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Church Demolition Highlights China's Religion Policy

  • Shannon Van Sant

This image taken on April 30, 2014 shows a Christian church in the town of Oubei, outside the city of Wenzhou that Chinese authorities have begun demolishing on April 28.

This image taken on April 30, 2014 shows a Christian church in the town of Oubei, outside the city of Wenzhou that Chinese authorities have begun demolishing on April 28.

Last month, Chinese authorities tore down one of the largest churches in Wenzhou, a coastal city in the southeast where parishioners had been in a standoff with authorities over the planned demolition. The government says the church violated building codes. But activists say the case is part of a wider crackdown on Christianity.

The number of practicing Christians in China is unclear, but a 2010 Pew survey estimated it at about five percent of the population, or 67 million people. Many observers say that number continues to rise, and can be seen in the numerous large churches that have taken root in cities across the country.

Wenzhou is known as “China's Jerusalem" for its high concentration of Chinese Christians. The Sanjiang church took more than $4 million and 12 years to build, but after it was completed, authorities notified the congregation in March that it was in violation of building codes.

American pastor Dennis Balcombe says the Chinese government has increasingly accepted Christianity over the last few years and this church demolition was an unusual step.

“I was just up in, just last week and spoke with a church that had several thousand people in it and had no problem whatsoever, so it would seem to me that this is an isolated incident," Balcombe said.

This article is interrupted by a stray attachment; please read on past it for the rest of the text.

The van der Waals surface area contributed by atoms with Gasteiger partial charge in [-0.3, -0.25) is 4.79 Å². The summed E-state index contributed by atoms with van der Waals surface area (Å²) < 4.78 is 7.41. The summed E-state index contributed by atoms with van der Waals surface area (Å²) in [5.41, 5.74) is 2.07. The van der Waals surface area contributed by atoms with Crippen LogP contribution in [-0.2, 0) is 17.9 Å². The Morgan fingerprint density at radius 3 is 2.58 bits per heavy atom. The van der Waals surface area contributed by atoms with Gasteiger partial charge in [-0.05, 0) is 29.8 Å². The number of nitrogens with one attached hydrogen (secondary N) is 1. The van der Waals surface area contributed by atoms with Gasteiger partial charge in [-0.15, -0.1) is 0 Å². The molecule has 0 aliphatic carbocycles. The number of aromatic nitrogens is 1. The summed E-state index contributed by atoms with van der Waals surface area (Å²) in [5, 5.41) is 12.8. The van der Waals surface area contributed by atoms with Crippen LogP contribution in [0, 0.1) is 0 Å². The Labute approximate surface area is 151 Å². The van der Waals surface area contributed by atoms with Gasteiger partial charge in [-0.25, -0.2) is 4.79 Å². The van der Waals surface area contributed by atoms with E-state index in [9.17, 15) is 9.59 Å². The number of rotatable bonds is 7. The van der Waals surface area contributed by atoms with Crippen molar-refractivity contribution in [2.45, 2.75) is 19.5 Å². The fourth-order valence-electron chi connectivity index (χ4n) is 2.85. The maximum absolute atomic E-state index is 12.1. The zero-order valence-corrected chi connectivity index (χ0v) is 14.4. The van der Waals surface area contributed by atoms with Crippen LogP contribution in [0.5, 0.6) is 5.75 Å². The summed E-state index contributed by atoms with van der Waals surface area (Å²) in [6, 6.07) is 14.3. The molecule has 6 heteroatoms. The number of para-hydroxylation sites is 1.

However other pastors and religious groups see the demolitions as part of a broader campaign against organized religions.

Last week, the government issued a national security alert on terrorism that raised concerns over spreading religious belief in the country. The alert stated that the “infiltration of religion has constituted a threat to Chinese identification with socialist belief.” The report listed religious infiltration as a severe challenge to China’s social stability. “Western hostile forces are infiltrating China’s religions in a more diverse way and in a wider range.”

Bob Fu, President of the Christian Aid Association which provides legal counsel to Christians in China, links the church demolitions with official policy aimed at curbing the growth of the church.

“This really shows the government is worried about the uncontrollable growth of Christianity in China," Fu said.

China's government has long sought to control religious communities through state-sanctioned organizations and registered places of worship. The practice has brought it into conflict with religious communities, some of which have resisted state control and set up non-sanctioned religious services and gatherings.

Zhao Xiao is a Chinese economist and former head of the Economic Research Center of the China State Council. Although the Communist Party still has an uneasy relationship with organized religion, Zhao says some officials support using Christianity as a means of improving social stability.

“They think Christianity can play a good role in China's civilization, in China's business progress and in China's harmonious society building," Zhao said.

Such opinions are not in the mainstream in China, but with the rising number of Christians, church congregations are growing in wealth and influence. Some Christian groups project that in the next 15 years, the country could have more Christians than the United States.

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